Pulmonary Pathology Online
Pathology of Pulmonary Hemorrhage:
Goodpasture's Syndrome and other forms of Intrapulmonary Hemorrhage
Bleeding from pulmonary capillaries occurs in many settings.
Bilateral extensive pulmonary hemorrhage is generally a complication of other diseases, such as mitral stenosis or rarely infection.
It also occurs in Goodpasture’s syndrome.
Hemorrhage is common at autopsy in severe heart failure where it probably results from a combination of hemodynamic factors and alveolar injury.
In thrombocytopenic patients minor alveolar injury can result in hemorrhages in leukemic patients.
There remains a small group of patients in whom repeated episodes of pulmonary hemorrhage occur in the absence of any discernible predisposing illness.
Goodpasture, a Boston pathologist, was investigating the autopsy findings in influenza pandemic deaths just after World War I.
In one case in which death occurred several weeks after the attack of influenza, the lung showed extensive bilateral hemorrhage, together with necrotizing angiitis of the systemic vessels and glomerulonephritis.
Since then the term Goodpasture’s syndrome has been applied to the condition of diffuse bilateral pulmonary hemorrhage accompanied by rapidly progressive glomerulonephritis.
Antiglomerular Basement Membrane Disease:
Goodpasture’s disease has now become synonymous with the variant of pulmonary hemorrhage associated with circulating antiglomerular basement membrane antibodies.
In this disease antibodies are visualized in the kidney (and less well in the lung) by immunoflourescence as linear staining of the basement membrane.
Although the patients may be adults of any age, they are typically young men and present with hemoptysis, dyspnea, and acute renal disease.
Either the renal symptoms or the pulmonary symptoms may come first.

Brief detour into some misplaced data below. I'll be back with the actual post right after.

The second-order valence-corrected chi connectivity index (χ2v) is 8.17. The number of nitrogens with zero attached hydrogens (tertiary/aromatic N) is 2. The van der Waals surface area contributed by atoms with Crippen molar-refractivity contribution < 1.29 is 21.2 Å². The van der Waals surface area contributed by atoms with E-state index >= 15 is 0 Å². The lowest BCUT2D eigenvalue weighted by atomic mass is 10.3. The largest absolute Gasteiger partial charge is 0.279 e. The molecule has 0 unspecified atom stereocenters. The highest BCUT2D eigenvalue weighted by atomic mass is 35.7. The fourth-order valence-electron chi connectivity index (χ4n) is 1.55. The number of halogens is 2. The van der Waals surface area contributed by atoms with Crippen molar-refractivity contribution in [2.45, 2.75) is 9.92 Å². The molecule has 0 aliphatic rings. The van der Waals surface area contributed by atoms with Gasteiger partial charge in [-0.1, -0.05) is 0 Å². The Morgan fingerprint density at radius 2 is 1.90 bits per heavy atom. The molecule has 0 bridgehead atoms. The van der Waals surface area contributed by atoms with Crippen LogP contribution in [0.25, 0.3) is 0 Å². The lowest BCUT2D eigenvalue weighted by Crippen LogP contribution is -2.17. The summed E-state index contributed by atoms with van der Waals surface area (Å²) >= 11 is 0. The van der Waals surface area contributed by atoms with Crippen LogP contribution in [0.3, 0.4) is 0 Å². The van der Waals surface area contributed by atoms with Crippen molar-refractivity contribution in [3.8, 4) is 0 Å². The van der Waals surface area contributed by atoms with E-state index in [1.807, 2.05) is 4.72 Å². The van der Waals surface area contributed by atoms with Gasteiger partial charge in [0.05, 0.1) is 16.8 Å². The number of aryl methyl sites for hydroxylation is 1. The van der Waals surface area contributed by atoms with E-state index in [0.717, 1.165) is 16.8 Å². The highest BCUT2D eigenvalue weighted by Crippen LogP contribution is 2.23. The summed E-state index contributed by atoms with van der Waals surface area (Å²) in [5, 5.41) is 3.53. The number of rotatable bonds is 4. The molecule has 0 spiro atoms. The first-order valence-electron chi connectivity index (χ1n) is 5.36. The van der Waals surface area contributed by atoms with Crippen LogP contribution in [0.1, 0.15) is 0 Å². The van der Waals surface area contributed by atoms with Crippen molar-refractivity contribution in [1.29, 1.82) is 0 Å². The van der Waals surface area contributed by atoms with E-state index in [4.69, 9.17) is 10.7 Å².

As in Wegener’s granulomatosis, the renal symptoms are more important than the pulmonary symptoms for the outcome.
Anemia from pulmonary bleeding is usual.
Radiographic examination reveals diffuse bilateral alveolar filling.
The diagnosis is made on the basis of renal biopsy.
Histologically, the alveoli are filled with red blood cells and there is suggestive evidence of "alveolitis" in the form of neutrophils in and around alveolar capillaries.
Radiologically, the lesions involve rapidly in a matter of days as the red cell lyse and are then phagocytosed.
At this stage hemosiderin-laden macrophages are found in the alveolar space and in the interstitium.
On gross examination, the lungs are dark red and heavy in the acute phase and rusty brown when the red cells are phagocytosed.
Treatment by bilateral nephrectomy has been superseded by the administration of cytotoxic drugs. Plasmapheresis has also been used to remove the antibodies. The disease is no longer uniformly fatal. The basal laminae of the capillaries in the lungs and the glomuruli are thought to have common antigenic determinants that are targets for antibodies elicited by a primary lung insult or kidney injury. The resulting damage to the basal laminae produces alveolitis and hemorrhage in the lung and rapidly progressive glomerulonephritis in the kidney.
Other Forms of Intrapulmonary Hemorrhage:
An identical clinical and pathologic syndrome occurs in the absence of circulating antiglomerular basement membrane antibodies in about half the cases of otherwise typical Goodpasture’s syndrome.
A similar syndrome may also occur in the collagen-vascular diseases.
As in Goodpasture’s syndrome, necrotizing angiitis may be an associated feature.
Wegener’s granulomatosis may present as diffuse pulmonary haemorrhage (Example: upper respiratory tract lesions or infectious granulomas of the lung).
Systemic lupus erythematosus may also present as pulmonary hemorrhage.
Evidence of pulmonary hemorrhage, usually old, is commonly found in patients with renal failure.
The renal failure may be due to several other causes. Only those with rapidly progressive glomerulonephritis should be regarded as examples of Goodpasture’s syndrome.
Idiopathic Pulmonary Hemorrhage:
Primarily of interest to the pediatrician, idiopathic pulmonary hemorrhage presents as hemoptysis and anemia in patients under 20 years of age.
Radiologic features are similar to those of Goodpasture’s syndrme, but this disease differs in that renal disease is absent, the pulmonary hemorrhages are recurrent and intermittent, and the course is much more protracted or the disease remits spontaneously.
Because of the chronicity of the course, the morphologic lesions differ from those in Goodpasture’s syndrome.
Although the acute lesions are similar, acute alveolitis may not be present, and there may discontinuity of the alveolar basement membranes.
With repeated hemorrhages the elastic tissue of the alveolar walls and blood vessels becomes coated with iron and calcium (presumably dystrophic) and is rendered basophilic.
Fragmentation of elastic fibers leads to foreign body giant cell reaction. The etiology is unknown.
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